The Los Angeles County Probation Department is committed to building a client-centered, responsive criminal justice system that keeps more people out of jail while continuing to protect public safety. Bail reform is a crucial part of this effort.
The conventional cash bail system favors people with the means to pay, while disadvantaging those without. When individuals are arrested, they are required to post bail before being released to await trial. For felony charges, bail amounts can exceed $25,000 and some resort to loans from high-interest bail bond shops, which can put them further in debt. Aside from generating high costs for the county, extended incarceration while awaiting trial creates a myriad of problems for individuals, including mental distress as well as a loss of employment, housing, family and community support networks. Being detained for extended periods prior to trial makes it far more difficult for people to remain productive members of society than if they had been released on bail while awaiting their court dates. All of this makes their eventual reentry into the community more difficult—and recidivism more likely.
In 2018, the California legislature passed Senate Bill 10 (SB10), which would have replaced the cash bail system with a risk assessment-based system. The change was slated to go into effect in October 2019, but opponents of the bill collected enough signatures to get it placed on the November 2020 ballot, delaying its implementation. Despite uncertainty about the fate of bail reform statewide, L.A. County isn’t waiting. In early 2020, the Los Angeles Superior Court, in partnership with the Los Angeles County Probation Department and other County partners, expect to launch a pretrial pilot program that will mirror the changes proposed in SB10. Under the pilot, the department will completely revamp its operational protocols to incorporate a range of risk assessments and post-release services to arrested and incarcerated individuals. The pilot will be a crucial test to demonstrate that bail reform is possible in the state. If successful, it could serve as a model for the country.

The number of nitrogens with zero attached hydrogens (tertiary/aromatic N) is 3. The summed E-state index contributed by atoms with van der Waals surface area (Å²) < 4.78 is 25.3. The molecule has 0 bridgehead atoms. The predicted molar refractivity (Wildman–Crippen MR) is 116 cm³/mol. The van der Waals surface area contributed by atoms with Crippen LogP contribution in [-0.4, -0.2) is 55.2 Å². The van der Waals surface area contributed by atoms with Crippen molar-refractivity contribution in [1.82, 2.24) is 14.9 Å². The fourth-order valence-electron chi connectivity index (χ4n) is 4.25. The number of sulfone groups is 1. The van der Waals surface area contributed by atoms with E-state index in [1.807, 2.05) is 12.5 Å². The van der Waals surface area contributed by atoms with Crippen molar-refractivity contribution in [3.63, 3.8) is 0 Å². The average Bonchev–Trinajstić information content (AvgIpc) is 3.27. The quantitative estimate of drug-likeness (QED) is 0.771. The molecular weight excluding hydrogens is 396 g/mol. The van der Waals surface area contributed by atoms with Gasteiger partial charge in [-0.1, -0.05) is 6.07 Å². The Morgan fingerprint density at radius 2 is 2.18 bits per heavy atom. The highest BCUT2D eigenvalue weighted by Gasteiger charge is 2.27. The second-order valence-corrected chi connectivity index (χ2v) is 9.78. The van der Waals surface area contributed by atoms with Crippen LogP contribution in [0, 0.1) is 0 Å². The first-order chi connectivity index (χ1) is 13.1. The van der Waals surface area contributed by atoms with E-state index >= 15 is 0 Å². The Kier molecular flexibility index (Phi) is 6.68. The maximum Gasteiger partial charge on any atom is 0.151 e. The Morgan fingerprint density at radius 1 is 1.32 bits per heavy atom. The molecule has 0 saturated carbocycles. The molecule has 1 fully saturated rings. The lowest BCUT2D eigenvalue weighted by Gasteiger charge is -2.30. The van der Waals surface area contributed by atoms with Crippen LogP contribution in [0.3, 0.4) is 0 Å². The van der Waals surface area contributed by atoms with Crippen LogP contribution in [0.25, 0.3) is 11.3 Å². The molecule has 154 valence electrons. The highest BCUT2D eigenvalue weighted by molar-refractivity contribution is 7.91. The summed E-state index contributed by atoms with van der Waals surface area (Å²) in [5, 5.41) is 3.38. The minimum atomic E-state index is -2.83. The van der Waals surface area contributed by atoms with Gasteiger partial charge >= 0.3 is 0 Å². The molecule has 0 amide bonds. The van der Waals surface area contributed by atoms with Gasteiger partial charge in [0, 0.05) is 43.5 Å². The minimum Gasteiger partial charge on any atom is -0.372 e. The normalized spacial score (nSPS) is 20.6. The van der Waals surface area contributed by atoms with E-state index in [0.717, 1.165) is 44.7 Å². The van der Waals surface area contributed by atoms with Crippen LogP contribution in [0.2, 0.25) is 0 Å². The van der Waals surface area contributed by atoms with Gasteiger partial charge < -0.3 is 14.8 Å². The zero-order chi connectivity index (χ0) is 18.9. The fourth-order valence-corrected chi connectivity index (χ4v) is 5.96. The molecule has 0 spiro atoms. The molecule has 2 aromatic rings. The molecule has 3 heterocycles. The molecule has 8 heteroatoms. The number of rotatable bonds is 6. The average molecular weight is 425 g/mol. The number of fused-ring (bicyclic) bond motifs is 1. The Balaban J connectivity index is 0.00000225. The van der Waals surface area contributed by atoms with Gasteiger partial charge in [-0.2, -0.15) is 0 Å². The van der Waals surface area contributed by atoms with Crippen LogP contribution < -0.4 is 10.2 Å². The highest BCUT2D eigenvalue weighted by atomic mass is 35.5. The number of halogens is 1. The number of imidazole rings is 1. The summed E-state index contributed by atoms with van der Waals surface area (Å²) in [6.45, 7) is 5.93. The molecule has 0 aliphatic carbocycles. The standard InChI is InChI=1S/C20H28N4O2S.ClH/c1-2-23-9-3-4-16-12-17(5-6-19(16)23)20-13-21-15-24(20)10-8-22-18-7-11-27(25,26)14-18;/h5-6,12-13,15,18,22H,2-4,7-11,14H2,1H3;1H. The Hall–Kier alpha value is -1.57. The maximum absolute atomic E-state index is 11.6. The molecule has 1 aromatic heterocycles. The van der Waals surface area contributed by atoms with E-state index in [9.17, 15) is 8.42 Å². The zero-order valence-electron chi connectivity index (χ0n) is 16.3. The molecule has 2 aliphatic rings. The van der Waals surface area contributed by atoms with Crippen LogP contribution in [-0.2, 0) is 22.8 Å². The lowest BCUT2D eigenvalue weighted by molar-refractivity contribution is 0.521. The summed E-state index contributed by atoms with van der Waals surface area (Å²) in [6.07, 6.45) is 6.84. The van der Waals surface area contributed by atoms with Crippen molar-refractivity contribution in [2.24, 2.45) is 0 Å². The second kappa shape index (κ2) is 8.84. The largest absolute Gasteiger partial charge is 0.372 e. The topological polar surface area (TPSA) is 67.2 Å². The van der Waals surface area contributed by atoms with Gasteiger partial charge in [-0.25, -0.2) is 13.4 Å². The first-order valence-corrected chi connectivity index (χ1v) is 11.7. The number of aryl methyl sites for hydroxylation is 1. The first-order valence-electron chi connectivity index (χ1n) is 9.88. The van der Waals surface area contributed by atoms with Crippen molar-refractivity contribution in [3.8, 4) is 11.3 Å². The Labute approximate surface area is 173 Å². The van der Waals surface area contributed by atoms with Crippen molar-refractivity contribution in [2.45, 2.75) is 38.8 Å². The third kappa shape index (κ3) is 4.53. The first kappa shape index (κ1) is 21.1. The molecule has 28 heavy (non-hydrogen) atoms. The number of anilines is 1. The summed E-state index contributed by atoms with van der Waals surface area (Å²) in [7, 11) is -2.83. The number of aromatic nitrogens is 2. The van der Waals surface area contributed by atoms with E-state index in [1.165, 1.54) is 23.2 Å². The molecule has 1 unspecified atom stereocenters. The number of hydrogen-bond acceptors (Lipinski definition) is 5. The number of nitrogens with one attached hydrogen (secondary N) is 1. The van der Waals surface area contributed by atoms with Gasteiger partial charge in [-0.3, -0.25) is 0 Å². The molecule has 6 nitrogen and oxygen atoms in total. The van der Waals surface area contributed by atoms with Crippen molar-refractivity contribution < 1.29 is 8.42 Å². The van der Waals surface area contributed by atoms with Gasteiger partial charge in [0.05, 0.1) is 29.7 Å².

To support this work, the department will partner with FUSE Corps to host an executive-level fellow for one year who will guide the development of a cohesive action plan for the pilot project. This includes meeting with community stakeholders, implementing tools to track and analyze data, and documenting what is working and what isn’t. Through these efforts, the fellow will be a key partner in reforming the bail system in L.A county and keeping more residents facing incarceration connected to their communities and livelihood.
PROJECT SUMMARY & POTENTIAL DELIVERABLES
The following provides a general overview of the proposed fellowship project. This project summary and the potential deliverables that follow will be collaboratively revisited by the host agency, the fellow, and FUSE staff during the first few months of the fellowship, after which a revised scope of work will be developed and agreed upon by the FUSE Fellow and the host agency.
Starting in October 2019, it is proposed the FUSE Fellow will conduct extensive consultations with probation department executives and other government and community stakeholders to open lines of communication and gain an understanding of the issues, including how the current bail and pretrial services programs work.